Next came Destroy All Monsters, which is available on Metacafe. This was originally intended to be the last film in the series, and was thus a grand celebration of all Toho’s various kaiju. It was also the last film reuniting Godzilla’s original creative team: director/cowriter Ishiro Honda, producer Tomoyuki Tanaka, FX producer Eiji Tsuburaya (albeit in a supervisory capacity only), composer Akira Ifukube, and Haruo Nakajima as Godzilla.

The opening narration establishes that the film is set in 1999, when Earth has built a base on the moon — no, sadly, not that one. Square-jawed rocket captain Yamabe (Akira Kubo again, playing a very different character than last time) has a girlfriend, Kyoko (Yukiko Kobayashi) who works on Ogasawara Island, aka Monsterland, a high-tech nature preserve where all the daikaiju are safely contained and living in improbable harmony. (I wondered if this might be the same island from Son of…, which was referred to in dialogue as “a monster island,” but apparently not. Minilla is there too, looking the same as he did in Son of… even though it’s supposed to be 32 years later.) But Monsterland’s control center comes under mysterious attack, and then the kaiju are suddenly free and destroying major cities around the world. Godzilla himself — presaging the ’98 movie — shows up in Manhattan, blowing up the UN building. Eventually it turns out that a race of very polite, silver-skullcapped alien women from the asteroid Kilaak are mind-controlling both the Monsterland personnel and the kaiju themselves. They’ve attacked everywhere but Japan to distract from their establishment of a base near Mt. Fuji, but then Godzilla, Rodan, Mothra, and Manda (a serpentine kaiju from the film Atragon) gang up on Tokyo, and a mind-controlled Kyoko delivers an ultimatum: The Kilaaks will gladly coexist with us so long as we obey all their commands, and if we don’t, the monsters will destroy us. Naturally, Yamabe is too square-jawed to tolerate that, so he roughs up his girlfriend in order to rip off her mind-control earrings — which are decidedly not clip-ons. He and Godzilla could compare notes on tough love.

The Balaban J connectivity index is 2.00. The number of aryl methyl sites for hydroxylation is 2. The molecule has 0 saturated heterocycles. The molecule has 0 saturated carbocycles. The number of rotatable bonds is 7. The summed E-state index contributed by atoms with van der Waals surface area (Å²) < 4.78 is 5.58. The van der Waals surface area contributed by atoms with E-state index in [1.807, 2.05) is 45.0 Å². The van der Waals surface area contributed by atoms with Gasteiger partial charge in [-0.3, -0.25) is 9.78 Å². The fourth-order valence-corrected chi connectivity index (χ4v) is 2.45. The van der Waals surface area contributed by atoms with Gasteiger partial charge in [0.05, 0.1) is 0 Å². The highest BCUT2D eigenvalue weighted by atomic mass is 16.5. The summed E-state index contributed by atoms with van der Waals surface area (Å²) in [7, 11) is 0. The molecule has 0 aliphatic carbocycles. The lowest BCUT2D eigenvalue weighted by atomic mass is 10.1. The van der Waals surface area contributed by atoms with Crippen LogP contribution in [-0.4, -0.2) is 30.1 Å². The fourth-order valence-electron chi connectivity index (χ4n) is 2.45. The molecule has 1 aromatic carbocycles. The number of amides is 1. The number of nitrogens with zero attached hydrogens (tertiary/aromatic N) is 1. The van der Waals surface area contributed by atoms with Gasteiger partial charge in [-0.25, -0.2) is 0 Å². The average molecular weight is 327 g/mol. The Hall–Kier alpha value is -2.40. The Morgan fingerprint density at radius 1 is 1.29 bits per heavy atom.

So our heroes figure out that the mind-control signals are coming from the Moon, so they raid the Kilaak base and win with surprising ease; they have more trouble detaching the Kilaak control module from its support than they have actually overpowering the base in the first place. And they don’t even use the module, because the scientists back home have rigged their own control system. They sic the kaiju on the Fuji base en masse, with reporters giving color commentary like a sporting event while the monsters gather. The Kilaak call in King Ghidorah for the big fight, and it takes multiple critters ganging up on KG to defeat him. The Kilaaks manage to destroy the humans’ monster control center — but, freed from control, Godzilla still knows who his enemies are and trashes the Kilaak base on his own initiative.